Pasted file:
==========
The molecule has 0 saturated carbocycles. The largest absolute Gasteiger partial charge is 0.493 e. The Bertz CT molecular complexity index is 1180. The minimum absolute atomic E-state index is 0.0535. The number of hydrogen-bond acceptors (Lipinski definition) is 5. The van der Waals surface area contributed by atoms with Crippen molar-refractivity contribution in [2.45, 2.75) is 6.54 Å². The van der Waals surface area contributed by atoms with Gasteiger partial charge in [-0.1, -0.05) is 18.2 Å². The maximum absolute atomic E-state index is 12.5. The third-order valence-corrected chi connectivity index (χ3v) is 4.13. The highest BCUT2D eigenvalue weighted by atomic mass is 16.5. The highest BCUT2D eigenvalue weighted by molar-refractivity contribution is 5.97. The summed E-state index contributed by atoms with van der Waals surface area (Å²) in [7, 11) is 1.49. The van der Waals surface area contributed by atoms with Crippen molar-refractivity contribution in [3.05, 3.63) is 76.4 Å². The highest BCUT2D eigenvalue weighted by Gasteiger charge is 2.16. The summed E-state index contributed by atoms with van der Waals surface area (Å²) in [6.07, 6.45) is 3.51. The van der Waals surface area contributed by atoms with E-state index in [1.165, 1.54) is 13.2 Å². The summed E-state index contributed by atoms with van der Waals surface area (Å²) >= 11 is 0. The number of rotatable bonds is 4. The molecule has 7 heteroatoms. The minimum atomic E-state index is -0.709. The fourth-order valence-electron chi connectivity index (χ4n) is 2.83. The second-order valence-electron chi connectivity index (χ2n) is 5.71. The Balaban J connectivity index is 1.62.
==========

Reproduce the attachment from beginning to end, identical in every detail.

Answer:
The molecule has 0 saturated carbocycles. The largest absolute Gasteiger partial charge is 0.493 e. The Bertz CT molecular complexity index is 1180. The minimum absolute atomic E-state index is 0.0535. The number of hydrogen-bond acceptors (Lipinski definition) is 5. The van der Waals surface area contributed by atoms with Crippen molar-refractivity contribution in [2.45, 2.75) is 6.54 Å². The van der Waals surface area contributed by atoms with Gasteiger partial charge in [-0.1, -0.05) is 18.2 Å². The maximum absolute atomic E-state index is 12.5. The third-order valence-corrected chi connectivity index (χ3v) is 4.13. The highest BCUT2D eigenvalue weighted by atomic mass is 16.5. The highest BCUT2D eigenvalue weighted by molar-refractivity contribution is 5.97. The summed E-state index contributed by atoms with van der Waals surface area (Å²) in [7, 11) is 1.49. The van der Waals surface area contributed by atoms with Crippen molar-refractivity contribution in [3.05, 3.63) is 76.4 Å². The highest BCUT2D eigenvalue weighted by Gasteiger charge is 2.16. The summed E-state index contributed by atoms with van der Waals surface area (Å²) in [6.07, 6.45) is 3.51. The van der Waals surface area contributed by atoms with E-state index in [1.165, 1.54) is 13.2 Å². The summed E-state index contributed by atoms with van der Waals surface area (Å²) >= 11 is 0. The number of rotatable bonds is 4. The molecule has 7 heteroatoms. The minimum atomic E-state index is -0.709. The fourth-order valence-electron chi connectivity index (χ4n) is 2.83. The second-order valence-electron chi connectivity index (χ2n) is 5.71. The Balaban J connectivity index is 1.62.